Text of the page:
From the 1970s to the 1990s, Honda earned a reputation as the most technically innovative and ecologically sensitive Japanese automaker. Honda introduced the first hybrid to the American market. Unfortunately, its rep for green tech leadership took a big hit when the original Insight, an EV1ish tear-drop-shaped two-seater, was totally eclipsed by Toyota’s Prius. Hybrid versions of the Civic and Accord did little to stem Toyota’s PR gains. For 2010, Honda has introduced an all-new Insight hybrid. Does this car have a shot at ending Toyota’s dominance of the green car mindscape?
The success of the Toyota Prius, and relative failure of all other hybrids, suggested that people didn’t want a hybrid that looked like any other car. Honda appears to have learned this lesson—sort of. Although based on the Honda Fit, the new Insight looks like no other Honda. What it does strongly resemble: the 2004-2009 Toyota Prius, only with even more ungainly proportions.
Inside the Insight, the hyper-plastic sci-fi theme of other recent Honda interiors has advanced even deeper into the absurd. If any attempt was made at a clean, cohesive, rational design, it’s not evident. From the bi-level instruments to the bifurcated HVAC controls, a team of acid-tripping designers and bean counters appears to have completely routed the human factors folks. This from the “keep it simple” company. One small win: unlike in Toyota’s hybrids, there’s a tach.
Human bodies come in many different shapes and sizes. So there’s a chance that some people will find the Insight’s front seats comfortable, or at least bearable. This tester couldn’t wait to escape from the prominent, non-adjustable lumbar bulge and head-prodding headrests. Visibility, another traditional Honda strength, is good ahead but awful to the rear.
One more lesson learned from the first round of Insight vs. Prius: hybrid buyers want a back seat. So the new Insight has one. But not much of one; unlike in the Prius, adults barely fit. Cargo room is more competitive.
Like past Honda hybrids, the 2010 Insight employs a much simpler powertrain than Toyota’s HSD. The relatively puny electric motor, while theoretically capable of powering the car at low speeds, rarely does so in typical driving. Instead, it provides a mild assist to the engine-for a total of 98 horsepower—and enables the engine to nap at traffic lights.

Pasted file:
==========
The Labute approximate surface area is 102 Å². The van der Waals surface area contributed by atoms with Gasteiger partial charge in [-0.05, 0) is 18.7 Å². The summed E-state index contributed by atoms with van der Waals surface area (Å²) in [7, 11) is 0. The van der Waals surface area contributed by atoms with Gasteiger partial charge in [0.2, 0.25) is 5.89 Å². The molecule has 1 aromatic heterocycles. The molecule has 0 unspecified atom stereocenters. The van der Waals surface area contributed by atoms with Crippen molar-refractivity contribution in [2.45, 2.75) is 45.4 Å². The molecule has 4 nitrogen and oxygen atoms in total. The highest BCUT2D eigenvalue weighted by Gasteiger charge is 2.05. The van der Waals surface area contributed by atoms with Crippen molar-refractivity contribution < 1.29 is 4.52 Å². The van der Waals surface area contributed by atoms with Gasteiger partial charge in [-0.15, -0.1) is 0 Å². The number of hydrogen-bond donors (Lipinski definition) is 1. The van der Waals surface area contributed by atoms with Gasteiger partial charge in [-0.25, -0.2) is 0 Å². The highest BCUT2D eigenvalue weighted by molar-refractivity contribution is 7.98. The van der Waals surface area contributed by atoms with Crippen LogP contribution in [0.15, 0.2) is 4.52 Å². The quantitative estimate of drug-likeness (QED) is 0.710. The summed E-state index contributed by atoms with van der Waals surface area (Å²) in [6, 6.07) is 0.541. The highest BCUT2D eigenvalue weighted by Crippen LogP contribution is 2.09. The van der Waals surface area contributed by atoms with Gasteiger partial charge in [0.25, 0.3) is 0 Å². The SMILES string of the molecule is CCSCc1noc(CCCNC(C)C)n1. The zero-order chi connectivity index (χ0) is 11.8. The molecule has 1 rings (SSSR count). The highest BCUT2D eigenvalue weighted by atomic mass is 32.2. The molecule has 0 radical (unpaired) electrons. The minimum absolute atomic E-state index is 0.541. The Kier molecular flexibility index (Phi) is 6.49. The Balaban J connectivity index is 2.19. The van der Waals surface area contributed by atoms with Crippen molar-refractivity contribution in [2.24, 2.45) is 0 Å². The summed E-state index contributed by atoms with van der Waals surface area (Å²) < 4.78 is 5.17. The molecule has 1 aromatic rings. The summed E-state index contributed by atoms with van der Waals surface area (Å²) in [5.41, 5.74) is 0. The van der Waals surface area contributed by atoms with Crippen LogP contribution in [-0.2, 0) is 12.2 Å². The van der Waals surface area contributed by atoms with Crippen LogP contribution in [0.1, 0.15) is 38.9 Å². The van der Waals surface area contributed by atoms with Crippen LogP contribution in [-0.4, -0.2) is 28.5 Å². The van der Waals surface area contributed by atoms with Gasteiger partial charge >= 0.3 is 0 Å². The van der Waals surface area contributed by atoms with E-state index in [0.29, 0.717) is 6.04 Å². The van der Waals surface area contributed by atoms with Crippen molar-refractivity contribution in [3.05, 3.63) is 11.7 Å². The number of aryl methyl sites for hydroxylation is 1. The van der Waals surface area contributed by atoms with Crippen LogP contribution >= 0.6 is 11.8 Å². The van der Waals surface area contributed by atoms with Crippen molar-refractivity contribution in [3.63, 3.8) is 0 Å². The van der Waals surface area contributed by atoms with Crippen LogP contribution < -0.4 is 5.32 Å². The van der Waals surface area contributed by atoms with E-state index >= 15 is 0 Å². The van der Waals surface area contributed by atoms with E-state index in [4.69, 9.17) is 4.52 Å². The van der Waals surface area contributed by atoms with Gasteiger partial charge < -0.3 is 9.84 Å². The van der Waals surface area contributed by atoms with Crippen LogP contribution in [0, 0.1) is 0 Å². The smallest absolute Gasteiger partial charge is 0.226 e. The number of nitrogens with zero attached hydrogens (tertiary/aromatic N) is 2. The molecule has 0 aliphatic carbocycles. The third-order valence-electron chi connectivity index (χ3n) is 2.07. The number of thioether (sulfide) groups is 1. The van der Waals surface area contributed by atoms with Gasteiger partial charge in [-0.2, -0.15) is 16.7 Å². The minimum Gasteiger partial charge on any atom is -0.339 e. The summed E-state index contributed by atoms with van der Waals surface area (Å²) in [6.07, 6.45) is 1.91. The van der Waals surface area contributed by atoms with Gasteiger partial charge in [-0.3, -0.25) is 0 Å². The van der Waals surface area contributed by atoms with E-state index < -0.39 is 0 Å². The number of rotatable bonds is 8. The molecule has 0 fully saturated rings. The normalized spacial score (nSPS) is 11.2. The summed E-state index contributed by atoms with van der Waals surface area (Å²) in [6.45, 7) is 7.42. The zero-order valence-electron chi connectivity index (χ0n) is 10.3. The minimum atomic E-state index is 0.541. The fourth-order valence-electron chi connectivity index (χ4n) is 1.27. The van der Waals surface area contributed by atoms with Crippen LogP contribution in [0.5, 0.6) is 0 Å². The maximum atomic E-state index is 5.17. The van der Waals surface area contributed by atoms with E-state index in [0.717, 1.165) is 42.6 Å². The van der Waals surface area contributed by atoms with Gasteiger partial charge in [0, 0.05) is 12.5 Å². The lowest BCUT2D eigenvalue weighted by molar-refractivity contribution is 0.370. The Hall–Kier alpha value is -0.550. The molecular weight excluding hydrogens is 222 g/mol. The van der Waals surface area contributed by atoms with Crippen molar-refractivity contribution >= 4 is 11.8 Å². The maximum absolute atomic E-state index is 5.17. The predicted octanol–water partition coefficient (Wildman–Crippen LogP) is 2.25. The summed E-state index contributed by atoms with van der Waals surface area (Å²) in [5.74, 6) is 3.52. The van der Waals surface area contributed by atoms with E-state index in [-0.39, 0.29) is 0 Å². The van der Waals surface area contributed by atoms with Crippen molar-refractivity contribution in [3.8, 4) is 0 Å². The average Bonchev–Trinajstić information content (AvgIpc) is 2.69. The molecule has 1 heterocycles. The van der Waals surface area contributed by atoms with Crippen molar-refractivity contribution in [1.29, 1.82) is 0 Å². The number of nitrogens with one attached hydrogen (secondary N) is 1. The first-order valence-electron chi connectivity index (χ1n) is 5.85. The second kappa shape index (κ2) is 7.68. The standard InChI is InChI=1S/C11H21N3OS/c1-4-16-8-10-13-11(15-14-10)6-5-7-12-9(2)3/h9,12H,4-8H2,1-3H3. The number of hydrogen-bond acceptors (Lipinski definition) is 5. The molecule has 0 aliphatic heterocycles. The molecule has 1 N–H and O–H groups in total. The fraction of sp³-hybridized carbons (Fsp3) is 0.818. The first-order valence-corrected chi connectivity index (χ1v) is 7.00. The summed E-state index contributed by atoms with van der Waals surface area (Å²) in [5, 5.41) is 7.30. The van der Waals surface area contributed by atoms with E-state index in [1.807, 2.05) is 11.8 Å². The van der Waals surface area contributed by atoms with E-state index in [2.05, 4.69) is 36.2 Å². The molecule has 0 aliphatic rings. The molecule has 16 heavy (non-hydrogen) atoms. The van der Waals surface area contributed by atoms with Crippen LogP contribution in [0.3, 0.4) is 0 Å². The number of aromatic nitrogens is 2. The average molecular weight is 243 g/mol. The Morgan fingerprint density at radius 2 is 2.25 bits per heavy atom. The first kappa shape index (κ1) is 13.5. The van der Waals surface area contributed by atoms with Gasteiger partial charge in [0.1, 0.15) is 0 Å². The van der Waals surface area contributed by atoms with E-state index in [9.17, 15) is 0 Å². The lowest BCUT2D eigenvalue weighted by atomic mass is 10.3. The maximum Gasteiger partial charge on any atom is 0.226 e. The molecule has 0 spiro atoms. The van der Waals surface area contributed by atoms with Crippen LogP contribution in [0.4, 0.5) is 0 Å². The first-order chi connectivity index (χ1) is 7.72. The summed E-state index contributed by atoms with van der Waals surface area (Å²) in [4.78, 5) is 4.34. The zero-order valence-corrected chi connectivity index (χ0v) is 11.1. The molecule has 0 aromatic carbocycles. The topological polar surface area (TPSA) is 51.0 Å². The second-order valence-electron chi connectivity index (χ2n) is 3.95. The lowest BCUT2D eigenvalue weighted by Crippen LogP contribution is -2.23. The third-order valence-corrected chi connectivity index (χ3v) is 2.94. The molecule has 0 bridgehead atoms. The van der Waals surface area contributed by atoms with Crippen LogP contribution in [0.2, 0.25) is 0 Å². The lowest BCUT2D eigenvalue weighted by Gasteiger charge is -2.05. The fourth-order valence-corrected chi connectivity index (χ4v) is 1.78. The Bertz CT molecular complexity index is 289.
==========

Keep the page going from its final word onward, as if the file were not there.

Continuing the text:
While the electric assist makes the Insight feel sufficiently energetic off the line and in casual driving, the more you push, the weaker the engine feels, and the raspier it sounds. (Didn’t Honda used to be known for the most refined small fours?) A contributing factor: the engine/motor is connected to the wheels by a conventional belt-and-pulley CVT (as opposed to the planetary gearset sort employed by Toyota). This CVT typifies the reasons many people hate the entire concept. When pushed, it sounds and feels as if the clutch is slipping. Noise levels increase dramatically; thrust not nearly so much.
I drove the LX. Upgrade to the EX and you get paddle shifters to select from seven simulated “gears.” Someone at Honda clearly has a sense of humor.
The point of the Insight’s otherwise awful powertrain: fuel economy, of course. The EPA’s numbers are 40/43. That’s inferior to a Prius, but perhaps ten MPG better than a Fit. Hit a big green “ECON” button for optimum results. Honda’s chief innovation is an “Eco Assist” feedback system that’ll bring out the hypermiler in your mom (in case the underhood racket isn’t sufficient incentive to tread lightly on the throttle). This driver appears to have passed-the little green tree remained lit despite a few attempts to discover whether the Insight could, if necessary, get out of its own way (yes, barely).
In turns, the Insight leans less and feels less bobbly than the non-Touring second-generation Prius. But that’s a low hurdle. Compared to conventional compacts, handling is average at best. Despite some reports to the contrary, the Insight is not fun to drive in any conventional sense of the words “drive” or “fun.” The price of mere handling parity? When traversing patchy pavement, the underdamped, overly firm rear suspension gets the jitters and incites tin-can reverb in the cargo area.
Honda’s strategy with the Insight: offer a car nearly as good as the Prius for substantially less money. With a $20,570 base price, the Insight lists for a couple grand less than the more stylish, quicker, more economical, and more comfortable 2010 Prius. (Or opt for a leftover 2009, and incentives will considerably narrow the gap.) This is one of those cases where spending a little more money on the “real thing” will get you a lot more car.
Copycat exterior, cheap interior, uncomfortable seats, cacaphonous engine, nervous ride, competes on price . . . the Honda Insight sounds like a Prius knock-off from China. Except it’s from Honda. What happened to the company that gave us the 1984 Civic?
[read Michael Martineck’s review of the Honda Insight here]